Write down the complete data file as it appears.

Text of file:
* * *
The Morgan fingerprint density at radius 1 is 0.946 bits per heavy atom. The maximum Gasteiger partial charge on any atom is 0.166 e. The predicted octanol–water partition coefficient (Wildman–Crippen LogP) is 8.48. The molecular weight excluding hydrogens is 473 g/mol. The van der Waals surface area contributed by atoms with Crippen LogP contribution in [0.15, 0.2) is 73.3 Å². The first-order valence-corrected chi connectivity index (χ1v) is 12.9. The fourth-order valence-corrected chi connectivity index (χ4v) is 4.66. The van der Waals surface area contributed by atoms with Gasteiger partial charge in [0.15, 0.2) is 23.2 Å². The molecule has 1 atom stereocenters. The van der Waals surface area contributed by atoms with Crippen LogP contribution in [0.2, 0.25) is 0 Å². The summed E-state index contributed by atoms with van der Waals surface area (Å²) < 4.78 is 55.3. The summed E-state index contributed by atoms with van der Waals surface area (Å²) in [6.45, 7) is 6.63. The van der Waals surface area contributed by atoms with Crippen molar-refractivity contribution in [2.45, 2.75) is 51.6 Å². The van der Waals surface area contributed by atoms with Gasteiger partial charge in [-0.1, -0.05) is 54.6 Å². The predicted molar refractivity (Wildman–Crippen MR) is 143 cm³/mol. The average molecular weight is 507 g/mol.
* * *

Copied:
The Morgan fingerprint density at radius 1 is 0.946 bits per heavy atom. The maximum Gasteiger partial charge on any atom is 0.166 e. The predicted octanol–water partition coefficient (Wildman–Crippen LogP) is 8.48. The molecular weight excluding hydrogens is 473 g/mol. The van der Waals surface area contributed by atoms with Crippen LogP contribution in [0.15, 0.2) is 73.3 Å². The first-order valence-corrected chi connectivity index (χ1v) is 12.9. The fourth-order valence-corrected chi connectivity index (χ4v) is 4.66. The van der Waals surface area contributed by atoms with Gasteiger partial charge in [0.15, 0.2) is 23.2 Å². The molecule has 1 atom stereocenters. The van der Waals surface area contributed by atoms with Crippen LogP contribution in [0.2, 0.25) is 0 Å². The summed E-state index contributed by atoms with van der Waals surface area (Å²) < 4.78 is 55.3. The summed E-state index contributed by atoms with van der Waals surface area (Å²) in [6.45, 7) is 6.63. The van der Waals surface area contributed by atoms with Crippen molar-refractivity contribution in [2.45, 2.75) is 51.6 Å². The van der Waals surface area contributed by atoms with Gasteiger partial charge in [-0.1, -0.05) is 54.6 Å². The predicted molar refractivity (Wildman–Crippen MR) is 143 cm³/mol. The average molecular weight is 507 g/mol.